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Re: High-Speed/Volume Database

From: Chris Arets <chris.arets_at_hetnet.nl>
Date: 4 May 2002 14:23:23 -0700
Message-ID: <10c07c02.0205041323.5ff9d112@posting.google.com>


What i think Anton means is clustering of a database. This means several computers (for example 20 ordinary desktops) are 'linked' to eachother to form a cluster, so that the whole cluster can handle your database. Linux is the way to go here by the way. The point i really wanted to make is that Oracle also provides clustering i believe since version 8, but the version you have to look up on the website of Oracle.

Greets Chris Arets

P.S. The point about seeking professional consulting is a strong one :)

Anton Versteeg <av_at_nospam.for.me> wrote in message news:<3CD3AF0E.789EF440_at_nospam.for.me>...
> I agree with almost everything Bob is saying except of course his choice
> for Oracle. I would consider using DB2 UDB EEE (parallel database) where
> you can spread the data across different machines (nodes). This is a very
> scalable solution.
> As for the platform: Win2K, Unix, or Linux.
>
> Bob Hairgrove wrote:
>
> > On 3 May 2002 11:32:44 -0700, gatesucks_at_hotmail.com (Bob Smith) wrote:
> >
> > >We are designing an application that needs to use
> > >a relational database to hold quite a large amount
> > >of data.
> > >
> > >In particular there is one table that has about 33
> > >fields, 18 indexes, and 120 bytes per record.
> >
> > How do you know how many "bytes per record" there will be? What
> > difference does it make? This will vary a great deal and is a rather
> > meaningless quantity compared to other things such as block size.
> > Besides, those indexes will take up quite a bit of space on their own
> > ... sometimes almost as much as the data itself.
> >
> > >Additionally, we are going to need to add about 2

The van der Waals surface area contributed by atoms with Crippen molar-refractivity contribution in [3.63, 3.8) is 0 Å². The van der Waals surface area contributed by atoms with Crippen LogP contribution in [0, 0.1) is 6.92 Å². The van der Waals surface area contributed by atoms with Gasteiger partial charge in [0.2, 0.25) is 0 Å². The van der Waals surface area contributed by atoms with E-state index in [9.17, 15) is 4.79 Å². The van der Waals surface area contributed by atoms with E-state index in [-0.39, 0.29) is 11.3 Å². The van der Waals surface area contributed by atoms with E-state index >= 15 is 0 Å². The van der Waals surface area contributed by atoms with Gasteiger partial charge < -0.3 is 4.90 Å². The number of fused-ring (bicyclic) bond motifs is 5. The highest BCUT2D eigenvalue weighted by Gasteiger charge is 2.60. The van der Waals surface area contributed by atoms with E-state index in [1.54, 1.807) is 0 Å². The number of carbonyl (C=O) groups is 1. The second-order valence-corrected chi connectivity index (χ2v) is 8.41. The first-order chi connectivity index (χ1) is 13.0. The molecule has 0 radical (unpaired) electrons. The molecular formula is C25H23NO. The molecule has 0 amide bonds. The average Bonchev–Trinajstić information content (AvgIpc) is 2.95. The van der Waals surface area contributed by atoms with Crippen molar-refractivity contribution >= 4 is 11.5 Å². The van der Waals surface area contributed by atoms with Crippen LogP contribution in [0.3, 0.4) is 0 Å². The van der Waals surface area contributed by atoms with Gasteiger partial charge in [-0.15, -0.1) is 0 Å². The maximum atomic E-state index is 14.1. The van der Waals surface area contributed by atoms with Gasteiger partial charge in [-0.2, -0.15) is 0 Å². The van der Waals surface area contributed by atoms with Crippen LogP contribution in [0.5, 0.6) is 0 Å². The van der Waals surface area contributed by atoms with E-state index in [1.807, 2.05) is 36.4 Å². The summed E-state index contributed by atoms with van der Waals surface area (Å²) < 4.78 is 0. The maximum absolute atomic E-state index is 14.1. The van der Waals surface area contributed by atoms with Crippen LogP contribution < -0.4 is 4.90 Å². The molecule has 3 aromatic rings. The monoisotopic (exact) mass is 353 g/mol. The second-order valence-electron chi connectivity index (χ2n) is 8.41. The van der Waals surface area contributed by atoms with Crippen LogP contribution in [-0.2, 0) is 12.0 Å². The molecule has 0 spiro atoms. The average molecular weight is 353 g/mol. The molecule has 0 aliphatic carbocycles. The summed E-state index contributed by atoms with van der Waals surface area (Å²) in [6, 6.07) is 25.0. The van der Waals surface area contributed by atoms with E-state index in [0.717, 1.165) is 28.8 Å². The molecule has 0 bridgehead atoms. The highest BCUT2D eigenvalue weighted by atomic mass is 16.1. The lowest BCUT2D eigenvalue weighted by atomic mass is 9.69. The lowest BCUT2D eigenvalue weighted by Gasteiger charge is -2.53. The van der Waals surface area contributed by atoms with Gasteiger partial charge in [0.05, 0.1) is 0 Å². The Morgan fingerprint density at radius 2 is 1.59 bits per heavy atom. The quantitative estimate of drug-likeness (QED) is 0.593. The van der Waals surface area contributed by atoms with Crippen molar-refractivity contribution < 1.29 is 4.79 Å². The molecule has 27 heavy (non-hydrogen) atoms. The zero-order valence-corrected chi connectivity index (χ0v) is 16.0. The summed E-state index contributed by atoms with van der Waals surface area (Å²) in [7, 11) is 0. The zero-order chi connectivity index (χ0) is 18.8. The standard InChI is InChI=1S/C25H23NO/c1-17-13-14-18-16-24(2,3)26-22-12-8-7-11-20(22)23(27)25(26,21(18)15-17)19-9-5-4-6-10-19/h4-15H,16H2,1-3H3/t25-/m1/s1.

> > >million records per day to the table, delete about 2
> > >million records per day from the table, hold 2 weeks
> > >worth of data within the database (approx. 30 million
> > >records), and sustain an average add rate of about 23
> > >records per second while, at the same time, sustaining
> > >an average delete rate of 23 records per second.
> > >
> > >My questions are, what database software should we use,
> >
> > Depends on how much your data integrity is worth to you as well as how
> > much (or little) downtime you can afford. You look at the licensing
> > and do your own arithmetic. ;-)
> >
> > >what kind of hardware platform will be needed to
> > >support the specifications enumerated above,
> >
> > Same as above.
> >
> > >and what kind of average query performance can we expect?
> >
> > Depends on whether you're talking about reads or writes. You're well
> > advised to leave index creation alone until you're actually up and
> > running because they can really get in the way of your updates,
> > inserts and deletes. Only use an index if query performance demands
> > one (I'm not talking about constraints here). With only 33 fields, 18
> > indexes sounds like a few too many to me, but it really depends on
> > your data design. Each foreign key or unique constraint as well as
> > primary keys will usually be implemented through one or more indexes,
> > so it's always a trade-off as to how many are necessary. In general,
> > the fewer the better if you can get away with it performance-wise and
> > relational integrity-wise.
> >
> > You have a lot of data to manage and a lot of activity on the
> > database, so I would look at Oracle if I were you. And you'll need one
> > or more DBA's that know what they are doing. As to OS, some flavor of
> > Unix (better Sun than Linux because of the better support ... you pays
> > for what you gets ... and I would stay away from Windows for something
> > this big) is probably the way to go if you choose Oracle.
> >
> > Seriously, though, you should get some real professional consulting
> > instead of posting to newsgroups ... do you really want to take the
> > risk of having some college student with no experience telling you how
> > to handle this?
> >
> > Bob Hairgrove
> > rhairgroveNoSpam_at_Pleasebigfoot.com
Received on Sat May 04 2002 - 16:23:23 CDT

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